Starting gun fired on new British rail strikes
Talks between unions and rail bosses in Britain have broken down without agreement. The RMT (Rail, Transport and Maritime Union) has called for a fresh strike on Wednesday, 27 July. The formal notice was given on 13 July, meeting the legal requirement for two weeks’ notice. Media sources have made headlines with the fact that the strike comes just one day ahead of the opening of the Commonwealth Games in Birmingham, where the main venue is served by its own station and relies heavily on public transport. Later in the day RMT also announced two strike days for 18 and 20 August. Another union, ASLEF announced their train-driving members would also walk out on 30 July.
Network Rail negotiators, who were leading talks on behalf of themselves and most of the passenger train operating companies in Britain, had their latest pay offer disqualified by a union delegation. NR admitted they had offered a deal that included a four per cent immediate pay rise, with a further four per cent tabled for next year, with a host of conditions attached. The dispute with the RMT is not the only unrest in the railway industry. Sister unions ASLEF (which represses train drivers) and the TSSA (Transport and Salaried Staff Association) both have ongoing disputes, which would affect services across Great Britain. Only Northern Ireland, among the four nations of the United Kingdom, has avoided involvement in the current round of industrial unrest.
Van Gogh dumps Shapps off the front page
It is perhaps a sign of the public mood that the news of the forthcoming rail strike has been pushed off the home page of BBC News by discovering a hidden Van Gogh at a gallery in Edinburgh. That and other world and national news have gripped the national attention more firmly than the RMT rejection of what they called a paltry Network Rail offer and the declaration of a further series of twenty-four-hour strikes. Railway workers will again take strike action over job security, pay and working conditions on Wednesday, 27 July, Thursday 18 August and Saturday 20 August.
Some have speculated that Grant Shapps, the transport secretary, withdrew from the selection process for a new leader of the ruling Conservative Party because of the pressures on his Department for Transport. Shapps entered the selection process after last week’s prime minister Boris Johnston resigned. Instead of joining in the round of leadership campaigning yesterday, he took time to address the media, telling national sources that he believed the RMT was committed to causing further misery. “No deal was ever going to be good enough for the RMT”, he told BBC News.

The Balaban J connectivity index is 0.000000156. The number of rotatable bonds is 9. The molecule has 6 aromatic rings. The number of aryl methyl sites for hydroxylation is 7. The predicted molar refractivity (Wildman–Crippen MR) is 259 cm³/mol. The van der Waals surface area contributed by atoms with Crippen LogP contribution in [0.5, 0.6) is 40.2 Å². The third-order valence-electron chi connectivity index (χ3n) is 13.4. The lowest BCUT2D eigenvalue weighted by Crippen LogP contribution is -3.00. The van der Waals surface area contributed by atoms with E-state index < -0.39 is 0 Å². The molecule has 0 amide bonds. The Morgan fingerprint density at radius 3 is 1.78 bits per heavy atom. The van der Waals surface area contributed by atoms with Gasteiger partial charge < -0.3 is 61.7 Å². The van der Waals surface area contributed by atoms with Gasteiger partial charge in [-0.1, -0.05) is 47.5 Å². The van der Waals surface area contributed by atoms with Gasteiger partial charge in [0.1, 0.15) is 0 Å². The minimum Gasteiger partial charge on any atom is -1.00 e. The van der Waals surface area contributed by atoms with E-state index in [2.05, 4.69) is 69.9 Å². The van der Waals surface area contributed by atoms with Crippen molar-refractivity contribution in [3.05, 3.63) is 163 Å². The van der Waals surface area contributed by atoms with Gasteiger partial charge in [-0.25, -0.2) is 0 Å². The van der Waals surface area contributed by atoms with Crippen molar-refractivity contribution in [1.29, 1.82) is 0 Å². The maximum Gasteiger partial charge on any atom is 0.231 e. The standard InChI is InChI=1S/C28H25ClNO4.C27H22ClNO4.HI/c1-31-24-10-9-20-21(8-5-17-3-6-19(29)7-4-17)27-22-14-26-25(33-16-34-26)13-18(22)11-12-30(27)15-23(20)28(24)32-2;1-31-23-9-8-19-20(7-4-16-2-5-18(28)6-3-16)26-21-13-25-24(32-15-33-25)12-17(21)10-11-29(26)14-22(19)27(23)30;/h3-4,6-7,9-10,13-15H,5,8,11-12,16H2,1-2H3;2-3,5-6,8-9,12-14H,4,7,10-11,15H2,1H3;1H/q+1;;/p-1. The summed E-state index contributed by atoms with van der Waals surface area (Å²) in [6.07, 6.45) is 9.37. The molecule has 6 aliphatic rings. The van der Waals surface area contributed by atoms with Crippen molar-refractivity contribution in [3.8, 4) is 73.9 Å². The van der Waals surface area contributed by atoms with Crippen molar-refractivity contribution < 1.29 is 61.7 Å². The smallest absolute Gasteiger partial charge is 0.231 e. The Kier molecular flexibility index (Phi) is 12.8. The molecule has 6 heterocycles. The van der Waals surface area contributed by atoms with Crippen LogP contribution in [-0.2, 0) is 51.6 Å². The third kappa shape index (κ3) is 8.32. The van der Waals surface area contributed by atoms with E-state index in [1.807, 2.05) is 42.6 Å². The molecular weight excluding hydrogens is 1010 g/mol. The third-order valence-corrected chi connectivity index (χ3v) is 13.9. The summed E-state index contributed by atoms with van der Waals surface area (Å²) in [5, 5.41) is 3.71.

Coordinated rolling programme
The 24-hour stoppage comes after Network Rail made an offer of four per cent in the first year of the settlement, followed by four per cent in the second year. “[This was] conditional on RMT members accepting all attacks on their terms and conditions”, said an uncompromising union statement. “RMT has yet to receive a pay offer or guarantees over job losses from the train operating companies.”
Although rail freight operators are not involved directly in this dispute, freight services were severely disrupted in the first series of one-day strikes last month. However, that neutrality may be jeopardised by strike calls at both the ASLEF and TSSA trades unions. “We will also be consulting other unions that have delivered mandates for strike action in the coming days”, says the RMT. That has prompted speculation that a coordinated rolling programme of strikes could halt the rail network almost indefinitely. Later on Thursday afternoon, the train drivers’ union ASLEF confirmed fears of a staggered dispute, by calling out their members at eight passenger operators in England on Saturday 30 July.
Strike dates affect athletes and spectators in Birmingham
Members of the RMT at the infrastructure agency Network Rail (in England, Scotland and Wales) are under starters’ orders for strike action from 02:00 on Wednesday, 27 July. Members among most of the passenger train operating companies in England will take action from 00:01 until 23:59 on the 27 July. The pattern will be similar in August. Northern Ireland, where the transport system and union affiliation are both organised separately, will remain unaffected.
The Commonwealth Games (formerly the British Empire Games) are the biggest athletics event in the world after the Olympics and are being hosted this time in Birmingham. The ceremonial opening and competition begin on 28 July amid national fanfare. The National Exhibition Centre, five miles (8km) south of the city centre, is served by Birmingham International station – which also serves the airport and will be connected to the new HS2 line via an interchange. Organisers are nervous that disruption following the one-day strike will be a fall at the first hurdle for their carefully laid plans.